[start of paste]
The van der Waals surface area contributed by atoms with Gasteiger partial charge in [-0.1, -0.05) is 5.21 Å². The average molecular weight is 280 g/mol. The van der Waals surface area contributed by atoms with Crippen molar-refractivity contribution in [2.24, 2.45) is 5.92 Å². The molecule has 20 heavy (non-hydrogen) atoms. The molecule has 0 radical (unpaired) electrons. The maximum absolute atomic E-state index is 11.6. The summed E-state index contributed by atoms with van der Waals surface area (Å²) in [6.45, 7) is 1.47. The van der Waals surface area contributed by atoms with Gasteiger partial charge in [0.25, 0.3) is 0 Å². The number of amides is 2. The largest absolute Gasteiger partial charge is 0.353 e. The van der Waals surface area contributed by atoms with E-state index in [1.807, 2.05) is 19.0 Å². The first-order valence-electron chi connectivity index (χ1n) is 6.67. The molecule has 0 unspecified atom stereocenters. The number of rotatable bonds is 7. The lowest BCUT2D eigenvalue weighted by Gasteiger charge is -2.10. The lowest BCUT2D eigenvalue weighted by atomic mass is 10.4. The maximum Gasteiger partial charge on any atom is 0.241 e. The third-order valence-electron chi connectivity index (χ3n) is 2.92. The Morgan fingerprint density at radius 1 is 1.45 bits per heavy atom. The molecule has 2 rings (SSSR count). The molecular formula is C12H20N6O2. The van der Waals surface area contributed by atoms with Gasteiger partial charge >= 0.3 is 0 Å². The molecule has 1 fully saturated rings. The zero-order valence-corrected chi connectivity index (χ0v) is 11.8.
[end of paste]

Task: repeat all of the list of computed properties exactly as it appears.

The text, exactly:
The van der Waals surface area contributed by atoms with Gasteiger partial charge in [-0.1, -0.05) is 5.21 Å². The average molecular weight is 280 g/mol. The van der Waals surface area contributed by atoms with Crippen molar-refractivity contribution in [2.24, 2.45) is 5.92 Å². The molecule has 20 heavy (non-hydrogen) atoms. The molecule has 0 radical (unpaired) electrons. The maximum absolute atomic E-state index is 11.6. The summed E-state index contributed by atoms with van der Waals surface area (Å²) in [6.45, 7) is 1.47. The van der Waals surface area contributed by atoms with Gasteiger partial charge in [0.25, 0.3) is 0 Å². The number of amides is 2. The largest absolute Gasteiger partial charge is 0.353 e. The van der Waals surface area contributed by atoms with E-state index in [1.807, 2.05) is 19.0 Å². The first-order valence-electron chi connectivity index (χ1n) is 6.67. The molecule has 0 unspecified atom stereocenters. The number of rotatable bonds is 7. The lowest BCUT2D eigenvalue weighted by Gasteiger charge is -2.10. The lowest BCUT2D eigenvalue weighted by atomic mass is 10.4. The maximum Gasteiger partial charge on any atom is 0.241 e. The third-order valence-electron chi connectivity index (χ3n) is 2.92. The Morgan fingerprint density at radius 1 is 1.45 bits per heavy atom. The molecule has 2 rings (SSSR count). The molecular formula is C12H20N6O2. The van der Waals surface area contributed by atoms with Gasteiger partial charge >= 0.3 is 0 Å². The molecule has 1 fully saturated rings. The zero-order valence-corrected chi connectivity index (χ0v) is 11.8.